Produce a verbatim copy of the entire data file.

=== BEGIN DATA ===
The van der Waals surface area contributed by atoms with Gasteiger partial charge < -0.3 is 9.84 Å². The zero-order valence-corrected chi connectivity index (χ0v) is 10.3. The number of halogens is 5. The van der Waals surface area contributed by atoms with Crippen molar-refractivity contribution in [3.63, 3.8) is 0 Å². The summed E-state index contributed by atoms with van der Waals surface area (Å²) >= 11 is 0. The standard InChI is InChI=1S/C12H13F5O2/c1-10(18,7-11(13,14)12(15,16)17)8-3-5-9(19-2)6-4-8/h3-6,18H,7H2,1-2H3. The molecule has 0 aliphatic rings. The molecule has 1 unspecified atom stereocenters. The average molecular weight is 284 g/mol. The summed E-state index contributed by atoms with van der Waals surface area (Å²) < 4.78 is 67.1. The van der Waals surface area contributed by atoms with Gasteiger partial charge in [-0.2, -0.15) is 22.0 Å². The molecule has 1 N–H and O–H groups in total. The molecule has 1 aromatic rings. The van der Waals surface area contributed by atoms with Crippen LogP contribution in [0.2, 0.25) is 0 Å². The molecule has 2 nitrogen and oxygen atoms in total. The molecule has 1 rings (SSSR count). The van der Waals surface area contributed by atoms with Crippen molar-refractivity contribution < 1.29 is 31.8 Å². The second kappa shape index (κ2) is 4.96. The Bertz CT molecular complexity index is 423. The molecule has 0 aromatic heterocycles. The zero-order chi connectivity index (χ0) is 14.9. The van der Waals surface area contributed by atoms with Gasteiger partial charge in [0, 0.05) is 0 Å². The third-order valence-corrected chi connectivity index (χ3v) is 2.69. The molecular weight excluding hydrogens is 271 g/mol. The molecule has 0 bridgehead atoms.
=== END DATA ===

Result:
The van der Waals surface area contributed by atoms with Gasteiger partial charge < -0.3 is 9.84 Å². The zero-order valence-corrected chi connectivity index (χ0v) is 10.3. The number of halogens is 5. The van der Waals surface area contributed by atoms with Crippen molar-refractivity contribution in [3.63, 3.8) is 0 Å². The summed E-state index contributed by atoms with van der Waals surface area (Å²) >= 11 is 0. The standard InChI is InChI=1S/C12H13F5O2/c1-10(18,7-11(13,14)12(15,16)17)8-3-5-9(19-2)6-4-8/h3-6,18H,7H2,1-2H3. The molecule has 0 aliphatic rings. The molecule has 1 unspecified atom stereocenters. The average molecular weight is 284 g/mol. The summed E-state index contributed by atoms with van der Waals surface area (Å²) < 4.78 is 67.1. The van der Waals surface area contributed by atoms with Gasteiger partial charge in [-0.2, -0.15) is 22.0 Å². The molecule has 1 N–H and O–H groups in total. The molecule has 1 aromatic rings. The van der Waals surface area contributed by atoms with Crippen LogP contribution in [0.2, 0.25) is 0 Å². The molecule has 2 nitrogen and oxygen atoms in total. The molecule has 1 rings (SSSR count). The van der Waals surface area contributed by atoms with Crippen molar-refractivity contribution < 1.29 is 31.8 Å². The second kappa shape index (κ2) is 4.96. The Bertz CT molecular complexity index is 423. The molecule has 0 aromatic heterocycles. The zero-order chi connectivity index (χ0) is 14.9. The van der Waals surface area contributed by atoms with Gasteiger partial charge in [0, 0.05) is 0 Å². The third-order valence-corrected chi connectivity index (χ3v) is 2.69. The molecular weight excluding hydrogens is 271 g/mol. The molecule has 0 bridgehead atoms.